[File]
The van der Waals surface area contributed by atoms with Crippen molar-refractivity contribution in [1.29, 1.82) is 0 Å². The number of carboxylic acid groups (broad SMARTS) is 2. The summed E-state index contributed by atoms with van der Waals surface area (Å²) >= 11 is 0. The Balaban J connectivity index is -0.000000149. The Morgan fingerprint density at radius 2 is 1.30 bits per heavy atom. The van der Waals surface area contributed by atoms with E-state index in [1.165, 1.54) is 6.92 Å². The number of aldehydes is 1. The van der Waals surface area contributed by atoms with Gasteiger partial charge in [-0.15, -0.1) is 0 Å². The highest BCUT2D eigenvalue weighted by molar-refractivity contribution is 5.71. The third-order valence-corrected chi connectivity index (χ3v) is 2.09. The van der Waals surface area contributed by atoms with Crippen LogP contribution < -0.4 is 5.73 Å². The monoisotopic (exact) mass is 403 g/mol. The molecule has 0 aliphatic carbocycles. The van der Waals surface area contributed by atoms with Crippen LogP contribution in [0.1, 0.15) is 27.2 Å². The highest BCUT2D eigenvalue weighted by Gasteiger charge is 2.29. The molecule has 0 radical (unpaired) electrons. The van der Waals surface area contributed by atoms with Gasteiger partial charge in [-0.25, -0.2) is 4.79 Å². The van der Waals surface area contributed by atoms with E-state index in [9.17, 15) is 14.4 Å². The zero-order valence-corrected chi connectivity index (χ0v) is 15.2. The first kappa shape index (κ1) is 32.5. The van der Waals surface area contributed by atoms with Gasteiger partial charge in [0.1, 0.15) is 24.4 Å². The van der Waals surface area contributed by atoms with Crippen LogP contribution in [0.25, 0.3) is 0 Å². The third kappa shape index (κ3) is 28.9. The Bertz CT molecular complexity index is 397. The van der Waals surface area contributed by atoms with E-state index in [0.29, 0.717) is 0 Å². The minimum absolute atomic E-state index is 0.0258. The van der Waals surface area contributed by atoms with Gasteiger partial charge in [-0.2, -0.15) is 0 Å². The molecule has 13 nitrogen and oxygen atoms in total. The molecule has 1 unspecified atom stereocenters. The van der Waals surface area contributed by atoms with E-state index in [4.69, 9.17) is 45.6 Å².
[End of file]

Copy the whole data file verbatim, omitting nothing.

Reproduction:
The van der Waals surface area contributed by atoms with Crippen molar-refractivity contribution in [1.29, 1.82) is 0 Å². The number of carboxylic acid groups (broad SMARTS) is 2. The summed E-state index contributed by atoms with van der Waals surface area (Å²) >= 11 is 0. The Balaban J connectivity index is -0.000000149. The Morgan fingerprint density at radius 2 is 1.30 bits per heavy atom. The van der Waals surface area contributed by atoms with E-state index in [1.165, 1.54) is 6.92 Å². The number of aldehydes is 1. The van der Waals surface area contributed by atoms with Gasteiger partial charge in [-0.15, -0.1) is 0 Å². The highest BCUT2D eigenvalue weighted by molar-refractivity contribution is 5.71. The third-order valence-corrected chi connectivity index (χ3v) is 2.09. The van der Waals surface area contributed by atoms with Crippen LogP contribution < -0.4 is 5.73 Å². The monoisotopic (exact) mass is 403 g/mol. The molecule has 0 aliphatic carbocycles. The van der Waals surface area contributed by atoms with Crippen LogP contribution in [0.1, 0.15) is 27.2 Å². The highest BCUT2D eigenvalue weighted by Gasteiger charge is 2.29. The molecule has 0 radical (unpaired) electrons. The van der Waals surface area contributed by atoms with Gasteiger partial charge in [-0.25, -0.2) is 4.79 Å². The van der Waals surface area contributed by atoms with E-state index in [9.17, 15) is 14.4 Å². The zero-order valence-corrected chi connectivity index (χ0v) is 15.2. The first kappa shape index (κ1) is 32.5. The van der Waals surface area contributed by atoms with Gasteiger partial charge in [0.1, 0.15) is 24.4 Å². The van der Waals surface area contributed by atoms with Crippen LogP contribution in [0.25, 0.3) is 0 Å². The third kappa shape index (κ3) is 28.9. The Bertz CT molecular complexity index is 397. The van der Waals surface area contributed by atoms with E-state index in [0.29, 0.717) is 0 Å². The minimum absolute atomic E-state index is 0.0258. The van der Waals surface area contributed by atoms with Gasteiger partial charge in [-0.2, -0.15) is 0 Å². The molecule has 13 nitrogen and oxygen atoms in total. The molecule has 1 unspecified atom stereocenters. The van der Waals surface area contributed by atoms with E-state index in [4.69, 9.17) is 45.6 Å².